It’s an issue that’s been simmering under the surface at Santa Barbara County’s Department of Alcohol, Drug and Mental Health Services for the past several weeks, and on Monday, members of a standing committee had the opportunity to ask pointed questions of the department’s director.
Cuts in services for mental health patients who lack insurance are at the heart of a series of cost-saving measures enacted by the county last month. Noozhawk broke the story two weeks ago, reporting that the number of beds for involuntary patients had been reduced without notice to the larger public and without approval from the Board of Supervisors.
The reduction in beds affects cases termed “5150,” meaning patients are a danger to themselves or others because of mental illness, and must be checked in involuntarily.
More than 400 patients per year are transported to Vista del Mar, a psychiatric hospital in Ventura, because of a lack of facilities in Santa Barbara. But reducing the beds to five for uninsured patients from 12 would mean $800,000 per year in savings for the department.
“It’s unacceptable that people without insurance are being denied services,” Roger Thompson, chairman of the county Mental Health Commission’s System of Care Standing Committee, said Monday.
Monday’s meeting was nothing short of historic, taking into account the fact that the commission hasn’t met in more than five years, and the reformation could signify more oversight for the department.
Just after its first meeting, committee member Mike Foley asked that the group be privy to monthly financial reports on the agency. The focus of Monday’s meeting centered on getting clarity from ADMHS director Ann Dietrich about the recent changes, which all come back to money.
Dietrich said that only about 3 percent of the department’s funds come from the county’s General Fund. Most of its operating costs come from various state sources, such as vehicle license fees.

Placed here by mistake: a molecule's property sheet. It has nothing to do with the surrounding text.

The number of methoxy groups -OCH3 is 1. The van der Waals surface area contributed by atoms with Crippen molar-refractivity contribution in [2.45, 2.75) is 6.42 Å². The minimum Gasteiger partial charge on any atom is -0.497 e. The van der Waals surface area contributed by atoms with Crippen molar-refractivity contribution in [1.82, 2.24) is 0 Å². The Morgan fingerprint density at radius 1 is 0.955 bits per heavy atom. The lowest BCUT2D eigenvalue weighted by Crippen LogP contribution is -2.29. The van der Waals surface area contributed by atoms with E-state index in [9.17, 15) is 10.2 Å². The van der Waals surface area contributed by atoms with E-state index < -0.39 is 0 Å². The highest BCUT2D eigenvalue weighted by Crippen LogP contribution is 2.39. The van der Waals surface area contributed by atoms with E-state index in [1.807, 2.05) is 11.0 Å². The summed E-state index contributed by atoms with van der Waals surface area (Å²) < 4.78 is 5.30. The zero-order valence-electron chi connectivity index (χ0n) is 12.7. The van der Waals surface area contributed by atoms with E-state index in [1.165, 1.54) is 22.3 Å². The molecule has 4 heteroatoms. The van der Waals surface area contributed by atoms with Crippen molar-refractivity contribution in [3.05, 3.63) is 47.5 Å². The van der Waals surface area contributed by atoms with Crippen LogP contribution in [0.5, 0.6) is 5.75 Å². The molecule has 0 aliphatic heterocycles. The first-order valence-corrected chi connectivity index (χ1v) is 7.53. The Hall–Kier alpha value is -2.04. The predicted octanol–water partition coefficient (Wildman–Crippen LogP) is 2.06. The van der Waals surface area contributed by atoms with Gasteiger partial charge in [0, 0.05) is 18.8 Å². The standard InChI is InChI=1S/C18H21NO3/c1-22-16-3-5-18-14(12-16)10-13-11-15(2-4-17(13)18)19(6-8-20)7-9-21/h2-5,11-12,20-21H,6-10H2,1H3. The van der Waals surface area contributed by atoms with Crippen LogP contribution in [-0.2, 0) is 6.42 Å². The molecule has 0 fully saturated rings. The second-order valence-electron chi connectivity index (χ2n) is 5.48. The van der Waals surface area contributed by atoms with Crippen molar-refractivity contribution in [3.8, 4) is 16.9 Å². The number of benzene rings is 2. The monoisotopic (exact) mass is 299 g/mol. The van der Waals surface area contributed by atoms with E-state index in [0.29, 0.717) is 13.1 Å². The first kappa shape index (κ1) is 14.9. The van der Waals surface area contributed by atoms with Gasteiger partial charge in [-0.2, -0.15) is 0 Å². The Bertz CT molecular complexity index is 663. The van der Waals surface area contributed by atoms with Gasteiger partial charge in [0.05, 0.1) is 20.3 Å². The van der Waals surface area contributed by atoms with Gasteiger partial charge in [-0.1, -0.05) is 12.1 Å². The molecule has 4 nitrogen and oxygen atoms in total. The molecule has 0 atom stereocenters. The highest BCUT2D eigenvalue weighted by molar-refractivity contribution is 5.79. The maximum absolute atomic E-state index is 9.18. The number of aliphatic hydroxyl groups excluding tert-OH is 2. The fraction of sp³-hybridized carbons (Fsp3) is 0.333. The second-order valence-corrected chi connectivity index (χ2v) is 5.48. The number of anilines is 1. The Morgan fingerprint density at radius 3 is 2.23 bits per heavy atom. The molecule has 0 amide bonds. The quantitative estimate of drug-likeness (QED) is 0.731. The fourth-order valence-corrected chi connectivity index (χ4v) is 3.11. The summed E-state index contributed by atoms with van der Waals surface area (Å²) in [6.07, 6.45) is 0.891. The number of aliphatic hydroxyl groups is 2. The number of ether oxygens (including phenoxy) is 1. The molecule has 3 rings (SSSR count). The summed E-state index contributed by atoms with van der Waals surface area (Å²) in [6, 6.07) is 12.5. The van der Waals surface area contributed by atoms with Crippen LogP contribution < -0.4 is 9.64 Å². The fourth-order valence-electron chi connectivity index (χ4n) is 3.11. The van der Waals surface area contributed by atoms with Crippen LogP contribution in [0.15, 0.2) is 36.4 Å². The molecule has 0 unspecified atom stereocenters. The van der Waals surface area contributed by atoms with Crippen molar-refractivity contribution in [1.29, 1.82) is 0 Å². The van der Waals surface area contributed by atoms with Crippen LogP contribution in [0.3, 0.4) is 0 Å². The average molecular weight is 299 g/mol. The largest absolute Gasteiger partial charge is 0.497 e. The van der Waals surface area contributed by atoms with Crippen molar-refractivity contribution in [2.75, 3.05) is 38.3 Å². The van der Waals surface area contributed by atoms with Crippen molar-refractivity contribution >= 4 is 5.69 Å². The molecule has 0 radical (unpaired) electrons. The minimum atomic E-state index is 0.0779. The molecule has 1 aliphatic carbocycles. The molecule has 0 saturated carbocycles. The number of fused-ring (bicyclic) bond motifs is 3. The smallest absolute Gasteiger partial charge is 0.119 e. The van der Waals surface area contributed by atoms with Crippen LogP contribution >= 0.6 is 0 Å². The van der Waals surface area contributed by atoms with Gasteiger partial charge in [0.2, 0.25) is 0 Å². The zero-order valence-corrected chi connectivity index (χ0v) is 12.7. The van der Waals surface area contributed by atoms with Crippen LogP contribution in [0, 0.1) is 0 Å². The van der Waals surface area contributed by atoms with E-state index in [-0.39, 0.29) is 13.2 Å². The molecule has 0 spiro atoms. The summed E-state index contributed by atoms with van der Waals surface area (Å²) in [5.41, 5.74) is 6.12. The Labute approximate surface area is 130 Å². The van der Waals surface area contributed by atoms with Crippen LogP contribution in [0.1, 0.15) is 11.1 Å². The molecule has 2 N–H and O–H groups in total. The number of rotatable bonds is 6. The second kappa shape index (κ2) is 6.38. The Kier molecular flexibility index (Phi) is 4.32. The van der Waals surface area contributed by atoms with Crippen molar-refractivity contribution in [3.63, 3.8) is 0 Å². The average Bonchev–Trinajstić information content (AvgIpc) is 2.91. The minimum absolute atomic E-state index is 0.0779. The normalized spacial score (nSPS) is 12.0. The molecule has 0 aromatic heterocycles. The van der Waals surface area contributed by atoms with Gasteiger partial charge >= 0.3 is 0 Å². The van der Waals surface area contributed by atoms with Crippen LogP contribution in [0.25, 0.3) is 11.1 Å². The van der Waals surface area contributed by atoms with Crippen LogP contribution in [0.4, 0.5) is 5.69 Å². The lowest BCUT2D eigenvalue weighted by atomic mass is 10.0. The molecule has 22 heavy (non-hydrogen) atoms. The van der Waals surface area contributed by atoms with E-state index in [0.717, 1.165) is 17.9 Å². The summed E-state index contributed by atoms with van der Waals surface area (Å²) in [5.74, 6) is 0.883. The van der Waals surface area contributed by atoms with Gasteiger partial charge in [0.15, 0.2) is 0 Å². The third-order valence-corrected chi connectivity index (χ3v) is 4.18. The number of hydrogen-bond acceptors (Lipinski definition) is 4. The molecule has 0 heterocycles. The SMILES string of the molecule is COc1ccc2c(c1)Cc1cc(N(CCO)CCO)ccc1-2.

The department is facing a $6.6 million budget shortfall next year, according to Dietrich. “We’re really struggling,” she said.
In addition, 38 percent of the people the department sees are indigent, meaning they have no medical insurance, and the county doesn’t get reimbursed by the state for beds it uses at Vista del Mar because of federal guidelines.
Inpatient care is expensive, and keeping just one patient in a bed at Vista del Mar or at the county’s 16-bed facility equals $237,000 per year. Use of Vista del Mar was especially high in the first part of the year, she said, and exceeded budget projections.
Another issue brought up Monday was why the department went ahead with changes before the Board of Supervisors had granted approval. Dietrich said the department is often going before the board to amend contracts, and will formally amend it at Tuesday’s supervisors meeting.
When asked directly about the Noozhawk article that cited the bed reduction that had begun in March, Dietrich said she didn’t know where the number had come from and that measuring by beds available wasn’t accurate, because the hospital bills the county only for the days people are in them. She added, however, that five beds was the average number currently being used.